The research is based on the hypothesis that human factors, such as biases and heuristics, have great influence on decision making in cyber security. Whereas rigorous decision practices are an important approach to overcome weak decisions (e.g., systematic statistical evaluation), the use of their results is influenced by human factors again, for instance, ignored because of convenience or underestimation of the risks.
We research to what extend a deliberate design of a choice architecture can improve security decision making. In particular, we apply this method to the area of bring your own device (BYOD) in SMEs, where the decisions of the users with respect to their devices impact the security of the overall system.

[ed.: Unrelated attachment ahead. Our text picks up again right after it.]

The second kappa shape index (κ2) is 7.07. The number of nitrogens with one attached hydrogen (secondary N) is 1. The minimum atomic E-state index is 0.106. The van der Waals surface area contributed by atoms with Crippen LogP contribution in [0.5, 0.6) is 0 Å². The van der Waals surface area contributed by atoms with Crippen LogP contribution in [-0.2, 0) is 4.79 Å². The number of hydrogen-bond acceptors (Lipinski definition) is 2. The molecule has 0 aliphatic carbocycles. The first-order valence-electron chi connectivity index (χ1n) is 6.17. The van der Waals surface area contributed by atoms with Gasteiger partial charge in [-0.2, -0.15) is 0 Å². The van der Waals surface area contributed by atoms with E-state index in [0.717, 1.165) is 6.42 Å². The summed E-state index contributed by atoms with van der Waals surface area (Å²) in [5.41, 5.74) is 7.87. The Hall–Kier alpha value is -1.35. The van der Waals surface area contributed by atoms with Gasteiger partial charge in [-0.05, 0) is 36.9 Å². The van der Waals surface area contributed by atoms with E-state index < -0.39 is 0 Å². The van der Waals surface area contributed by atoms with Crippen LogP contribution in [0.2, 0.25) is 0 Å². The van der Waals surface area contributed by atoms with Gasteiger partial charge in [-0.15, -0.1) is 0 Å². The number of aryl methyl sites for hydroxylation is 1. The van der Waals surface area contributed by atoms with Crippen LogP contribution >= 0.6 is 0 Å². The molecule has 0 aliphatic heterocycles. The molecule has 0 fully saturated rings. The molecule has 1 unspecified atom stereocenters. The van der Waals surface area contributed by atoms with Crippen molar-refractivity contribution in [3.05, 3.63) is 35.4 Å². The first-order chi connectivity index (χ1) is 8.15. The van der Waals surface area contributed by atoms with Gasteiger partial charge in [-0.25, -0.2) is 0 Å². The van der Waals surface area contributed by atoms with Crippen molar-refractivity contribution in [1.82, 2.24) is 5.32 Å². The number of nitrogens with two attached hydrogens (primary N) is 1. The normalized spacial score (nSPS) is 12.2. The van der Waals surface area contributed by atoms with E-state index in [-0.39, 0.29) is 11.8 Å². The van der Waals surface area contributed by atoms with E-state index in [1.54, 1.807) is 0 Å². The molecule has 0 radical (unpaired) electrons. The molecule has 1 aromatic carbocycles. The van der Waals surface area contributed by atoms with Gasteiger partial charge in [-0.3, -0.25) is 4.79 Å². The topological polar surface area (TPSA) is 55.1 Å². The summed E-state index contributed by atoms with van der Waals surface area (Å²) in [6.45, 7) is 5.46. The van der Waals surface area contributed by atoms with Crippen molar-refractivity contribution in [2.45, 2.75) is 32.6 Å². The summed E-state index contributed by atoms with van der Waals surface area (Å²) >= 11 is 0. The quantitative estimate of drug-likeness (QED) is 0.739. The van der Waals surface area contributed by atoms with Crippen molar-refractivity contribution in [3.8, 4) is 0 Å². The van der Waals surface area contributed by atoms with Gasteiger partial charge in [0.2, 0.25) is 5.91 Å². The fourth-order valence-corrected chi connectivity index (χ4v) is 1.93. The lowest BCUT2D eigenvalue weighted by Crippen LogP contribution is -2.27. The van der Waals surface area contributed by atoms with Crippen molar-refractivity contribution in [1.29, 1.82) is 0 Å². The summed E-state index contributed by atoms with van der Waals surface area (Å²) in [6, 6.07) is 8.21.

We are currently setting up a large-scale project on security and privacy of electronic identity (eID), with major academic and industry partners. The multi-year project will establish an eID infrastructure that offers secure identity protocols and brokering as well as integration of privacy-enhancing technologies, such as attribute-based credentials. From my own perspective the project follows up on my former work in Federated Identity Management , Cryptography for Privacy-enhanced Identity Management and the Smart Identity Card. Newcastle will contribute in the analysis of identity systems for security and privacy properties, new authentication languages, and usable privacy.
Project Launch: 4th quarter 2012.